Poland is a country with a rich history and culture. Popular destinations include Warsaw, Krakow, Wrocław, Poznan, Zakopane, Gdynia, Łódź, Szczecin, Torun and Lublin. Poland also has a darker history and some of the most notorious death camps involved in the holocaust were located in the country, the most infamous being Auschwitz, located outside of Krakow.
Poland has many historical landmarks and museums that showcase its rich history. For example, Wawel Castle in Krakow was built in the 14th century and was the residence of Polish kings for centuries. It is also the burial place of many Polish kings and national heroes. It now houses a museum with collections of art, armour and other historical artifacts. The Royal Castle in Warsaw was the official residence of Polish monarchs from the 16th to the 18th century. This is also now a museum with collections of art and historical artifacts.
Poland’s cities are full of interesting architecture and landmarks. The Old Towns of Warsaw and Krakow are both UNESCO World Heritage Sites. The colourful houses and winding streets of these Old Towns are a delight to explore.
Poland also has stunning natural beauty. The Tatra and Bieszczady Mountains are popular destinations for nature lovers. These mountains are home to many species of wildlife, including bears, wolves and lynx so take precautions if you visit.
If World War 2 is your thing, there is plenty to follow up due to Poland's location between Germany and the former Soviet Union.
History of Poland
Poland was established as a state in the 10th century. Prior to that various groups held sway over the area including Celtic, Baltic, Scythian, Sarmatian, Germanic and Slavic tribes.
Disputes led to Poland's fragmentation into five parts in 1138 and attempts at reunification were interrupted due to Mongol invasions and the death of King Henry II. It wasn't until 1320 that Poland became whole again.
In 1333 Poland became a leading European power and a Polish-Lithuanian Commonwealth established in 1569, along victories over Russia and the Ottoman Empire, led from around 1619 to the Commonwealth becoming the largest state in Europe.
So where did it all go wrong?
After Wladyslaw IV died in 1648 the Commonwealth descended into internal squabbles and warfare. A Ukraine uprising along with devastating wars against Sweden and other regional powers, and Prussian independence led to the loss of great power status and a third of its population, along with many of its treasures that were never recovered.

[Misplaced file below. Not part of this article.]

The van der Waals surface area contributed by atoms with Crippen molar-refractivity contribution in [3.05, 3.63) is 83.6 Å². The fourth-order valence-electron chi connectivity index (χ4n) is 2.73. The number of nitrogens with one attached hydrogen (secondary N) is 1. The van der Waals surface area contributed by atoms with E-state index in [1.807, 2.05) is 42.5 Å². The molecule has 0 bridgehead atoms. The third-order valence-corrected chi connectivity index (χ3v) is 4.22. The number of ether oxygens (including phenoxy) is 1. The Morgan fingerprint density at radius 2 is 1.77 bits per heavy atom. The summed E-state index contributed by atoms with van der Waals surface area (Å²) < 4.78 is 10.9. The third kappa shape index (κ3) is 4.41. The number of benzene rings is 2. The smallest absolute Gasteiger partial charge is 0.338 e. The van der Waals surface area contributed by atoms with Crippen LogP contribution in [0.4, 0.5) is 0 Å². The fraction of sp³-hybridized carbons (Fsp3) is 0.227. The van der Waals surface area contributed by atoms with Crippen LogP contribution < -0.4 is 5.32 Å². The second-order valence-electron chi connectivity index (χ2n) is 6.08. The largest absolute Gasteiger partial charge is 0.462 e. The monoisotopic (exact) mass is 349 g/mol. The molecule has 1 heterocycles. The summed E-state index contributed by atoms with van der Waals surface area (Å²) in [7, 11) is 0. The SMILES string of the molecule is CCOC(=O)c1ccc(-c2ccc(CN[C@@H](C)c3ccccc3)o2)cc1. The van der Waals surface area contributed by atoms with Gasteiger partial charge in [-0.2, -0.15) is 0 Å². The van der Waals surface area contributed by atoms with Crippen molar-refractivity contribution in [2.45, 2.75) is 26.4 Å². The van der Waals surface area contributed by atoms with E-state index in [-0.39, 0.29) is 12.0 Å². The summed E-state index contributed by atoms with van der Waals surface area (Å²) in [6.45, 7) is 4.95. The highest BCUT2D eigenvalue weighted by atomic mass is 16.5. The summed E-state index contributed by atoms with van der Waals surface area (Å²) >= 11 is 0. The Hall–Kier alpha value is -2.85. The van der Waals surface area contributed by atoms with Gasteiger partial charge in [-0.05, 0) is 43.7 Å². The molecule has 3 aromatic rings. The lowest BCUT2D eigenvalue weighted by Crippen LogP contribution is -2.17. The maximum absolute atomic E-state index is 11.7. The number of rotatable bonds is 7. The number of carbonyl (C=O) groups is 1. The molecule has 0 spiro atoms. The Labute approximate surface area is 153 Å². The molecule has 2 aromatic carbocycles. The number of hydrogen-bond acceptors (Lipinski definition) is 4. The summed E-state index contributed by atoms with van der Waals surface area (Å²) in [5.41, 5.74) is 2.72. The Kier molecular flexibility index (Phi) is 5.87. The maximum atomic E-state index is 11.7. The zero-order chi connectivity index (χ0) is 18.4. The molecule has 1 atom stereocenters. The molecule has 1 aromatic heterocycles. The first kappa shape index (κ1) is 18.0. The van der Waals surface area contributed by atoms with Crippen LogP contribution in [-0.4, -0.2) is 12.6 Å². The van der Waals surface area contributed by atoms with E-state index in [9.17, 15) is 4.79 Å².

With a new monarch in 1764 and effective rule led to turmoil and the intervention by Russia, Austria and Prussia. A series of partitions imposed upon the Commonwealth in 1772, 1793, and 1795 effectively partitioned it out of existence for 123 years.
On stage Napoleon, in his war against Prussia he proclaimed the Duchy of Warsaw, a client state that actively aided Napoleon in his wars. With the defeat of Napoleon the Duchy was split between Russia, Prussia and Austria, with just Krakow allowed to keep it independence.
Attempted rebellions in 1830, 1848, and 1863 all ended in failure and even more reduced status for the Duchy. It got integrated into the German Empire in 1871 but with the end of World War 1, Poland was reinstituted at the behest of the victorious powers. Defeat of the Russian Red Army after World War 1 and a series of other wars allowed Poland to fuse back together the territories that were partitioned away.
World War II started with the invasion of Poland by Nazi Germany, and with its conquest was split between the Soviet Union and Germany. The Soviets killed and deported thousands of Poles, whilst simultaneously the Germans had planned for the complete destruction of all Poles.
Under Germany's genocidal policies against the Jews, six extermination camps were set up in Poland, Auschwitz being the most infamous. During World War 2 Poland lost about 18% of its population - by far the most of any other country. Most of the deaths were non-military.
After World War 2, Poland was set up as a puppet government and client of the Soviet Union. With the fall of the Soviet Union, Poland regained its independence in 1989, joined the European Union and NATO, and cemented its place in the world.